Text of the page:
Within hours of Supreme Court nominee Amy Coney Barrett using the term “sexual preference” during her second day of confirmation hearings, American dictionary company Merriam-Webster updated its listing to deem the term “offensive.”
On Tuesday, Democratic Sens. Mazie Hirono and Cory Booker scolded Judge Barrett for twice using the term “sexual preference” while discussing Justice Antonin Scalia’s dissent of the 2015 landmark Obergefell v. Hodges case, which legalized same-sex marriage.
“Let me make clear, ‘sexual preference’ is an offensive and outdated term,” Mrs. Hirono told the judge. “It is used by the anti-LGBTQ activists to suggest that sexual orientation is a choice. It is not.”
Later in the hearing, Mr. Booker told the judge, “You understand about that immutable characteristic — that in other words, that one’s sexuality is not a preference.”
Judge Barrett apologized for using the term during both exchanges, saying she meant no offense to the LGBTQ community.
The controversy sparked a firestorm on social media, and users were quick to point out that many prominent Democrats, including presidential nominee Joseph R. Biden and the late Supreme Court Justice Ruth Bader Ginsburg, have used the term in the recent past.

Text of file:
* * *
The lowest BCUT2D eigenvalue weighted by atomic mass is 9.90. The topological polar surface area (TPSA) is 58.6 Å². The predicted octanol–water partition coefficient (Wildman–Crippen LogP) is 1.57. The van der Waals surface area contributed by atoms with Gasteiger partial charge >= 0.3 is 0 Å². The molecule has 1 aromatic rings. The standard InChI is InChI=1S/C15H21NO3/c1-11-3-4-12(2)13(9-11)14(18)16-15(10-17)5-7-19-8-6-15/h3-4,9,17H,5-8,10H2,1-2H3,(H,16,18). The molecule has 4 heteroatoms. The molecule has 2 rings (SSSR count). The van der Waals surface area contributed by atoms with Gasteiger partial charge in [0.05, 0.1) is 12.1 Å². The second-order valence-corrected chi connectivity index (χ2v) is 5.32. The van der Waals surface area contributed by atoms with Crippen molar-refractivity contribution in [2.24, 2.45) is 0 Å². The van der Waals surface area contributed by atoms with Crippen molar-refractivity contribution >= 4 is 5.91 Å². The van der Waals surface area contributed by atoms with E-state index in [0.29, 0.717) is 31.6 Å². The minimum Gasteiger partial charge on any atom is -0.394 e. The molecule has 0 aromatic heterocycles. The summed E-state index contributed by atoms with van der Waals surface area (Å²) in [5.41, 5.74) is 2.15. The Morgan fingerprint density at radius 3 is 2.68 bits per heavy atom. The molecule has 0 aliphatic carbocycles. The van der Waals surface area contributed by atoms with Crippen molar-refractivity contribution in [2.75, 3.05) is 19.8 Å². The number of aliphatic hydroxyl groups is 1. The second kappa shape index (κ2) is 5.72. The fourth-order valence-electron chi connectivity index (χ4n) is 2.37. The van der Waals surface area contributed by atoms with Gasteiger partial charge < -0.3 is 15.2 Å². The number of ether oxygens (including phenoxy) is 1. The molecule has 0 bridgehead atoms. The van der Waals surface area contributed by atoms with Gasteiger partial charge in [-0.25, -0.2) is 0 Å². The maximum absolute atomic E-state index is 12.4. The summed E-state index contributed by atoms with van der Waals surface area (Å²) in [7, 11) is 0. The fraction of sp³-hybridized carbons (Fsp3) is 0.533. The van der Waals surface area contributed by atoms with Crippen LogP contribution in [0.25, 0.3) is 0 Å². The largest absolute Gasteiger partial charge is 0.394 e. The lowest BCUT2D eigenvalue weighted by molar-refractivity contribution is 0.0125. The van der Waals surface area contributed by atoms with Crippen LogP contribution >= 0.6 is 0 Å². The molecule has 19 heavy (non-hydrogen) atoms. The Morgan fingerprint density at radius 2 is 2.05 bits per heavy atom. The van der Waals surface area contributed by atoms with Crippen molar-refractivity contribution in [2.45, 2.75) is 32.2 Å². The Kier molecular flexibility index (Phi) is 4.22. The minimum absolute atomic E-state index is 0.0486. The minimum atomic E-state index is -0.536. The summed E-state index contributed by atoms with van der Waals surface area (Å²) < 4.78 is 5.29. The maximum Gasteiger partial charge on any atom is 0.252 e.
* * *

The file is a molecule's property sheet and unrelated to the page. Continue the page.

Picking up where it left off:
Merriam-Webster responded by updating its definition of “preference” on its website to include the term “sexual preference” and distinguish it as “offensive.”
“Usage of preference,” the entry now states. “The term preference as used to refer to sexual orientation is widely considered offensive in its implied suggestion that a person can choose who they are sexually or romantically attracted to.”
Peter Sokolowski, the dictionary’s editor at large, said in a statement: “From time to time, we release one or some of these scheduled changes early when a word or set of words is getting extra attention, and it would seem timely to share that update.
“In this case, we released the update for sexual preference when we noticed that the entries for preference and sexual preference were being consulted in connection with the SCOTUS hearings,” he said. “A revision made in response to an entry’s increased attention differs only in celerity — as always, all revisions reflect evidence of use.”